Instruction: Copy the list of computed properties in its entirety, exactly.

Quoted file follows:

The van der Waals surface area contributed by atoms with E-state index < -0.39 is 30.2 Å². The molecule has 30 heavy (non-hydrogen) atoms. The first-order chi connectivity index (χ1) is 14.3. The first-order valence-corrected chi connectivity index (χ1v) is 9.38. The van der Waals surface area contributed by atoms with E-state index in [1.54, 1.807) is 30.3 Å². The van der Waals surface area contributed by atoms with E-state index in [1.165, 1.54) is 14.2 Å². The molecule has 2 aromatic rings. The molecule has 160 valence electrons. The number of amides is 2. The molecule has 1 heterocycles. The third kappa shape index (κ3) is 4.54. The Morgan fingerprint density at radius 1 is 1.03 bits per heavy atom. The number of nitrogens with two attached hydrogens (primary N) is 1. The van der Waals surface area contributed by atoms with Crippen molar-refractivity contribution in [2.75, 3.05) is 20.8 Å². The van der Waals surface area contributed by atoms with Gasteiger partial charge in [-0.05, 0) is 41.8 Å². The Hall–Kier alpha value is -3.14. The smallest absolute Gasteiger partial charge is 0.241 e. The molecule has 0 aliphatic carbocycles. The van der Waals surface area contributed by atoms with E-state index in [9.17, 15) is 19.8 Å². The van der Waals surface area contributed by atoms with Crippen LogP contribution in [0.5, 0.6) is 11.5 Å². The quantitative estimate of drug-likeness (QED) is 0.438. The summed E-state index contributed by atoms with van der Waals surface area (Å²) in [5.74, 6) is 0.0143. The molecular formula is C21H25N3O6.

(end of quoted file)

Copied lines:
The van der Waals surface area contributed by atoms with E-state index < -0.39 is 30.2 Å². The molecule has 30 heavy (non-hydrogen) atoms. The first-order chi connectivity index (χ1) is 14.3. The first-order valence-corrected chi connectivity index (χ1v) is 9.38. The van der Waals surface area contributed by atoms with E-state index in [1.54, 1.807) is 30.3 Å². The van der Waals surface area contributed by atoms with E-state index in [1.165, 1.54) is 14.2 Å². The molecule has 2 aromatic rings. The molecule has 160 valence electrons. The number of amides is 2. The molecule has 1 heterocycles. The third kappa shape index (κ3) is 4.54. The Morgan fingerprint density at radius 1 is 1.03 bits per heavy atom. The number of nitrogens with two attached hydrogens (primary N) is 1. The van der Waals surface area contributed by atoms with Crippen molar-refractivity contribution in [2.75, 3.05) is 20.8 Å². The van der Waals surface area contributed by atoms with Gasteiger partial charge in [-0.05, 0) is 41.8 Å². The Hall–Kier alpha value is -3.14. The smallest absolute Gasteiger partial charge is 0.241 e. The molecule has 0 aliphatic carbocycles. The van der Waals surface area contributed by atoms with E-state index in [9.17, 15) is 19.8 Å². The van der Waals surface area contributed by atoms with Crippen LogP contribution in [0.5, 0.6) is 11.5 Å². The quantitative estimate of drug-likeness (QED) is 0.438. The summed E-state index contributed by atoms with van der Waals surface area (Å²) in [5.74, 6) is 0.0143. The molecular formula is C21H25N3O6.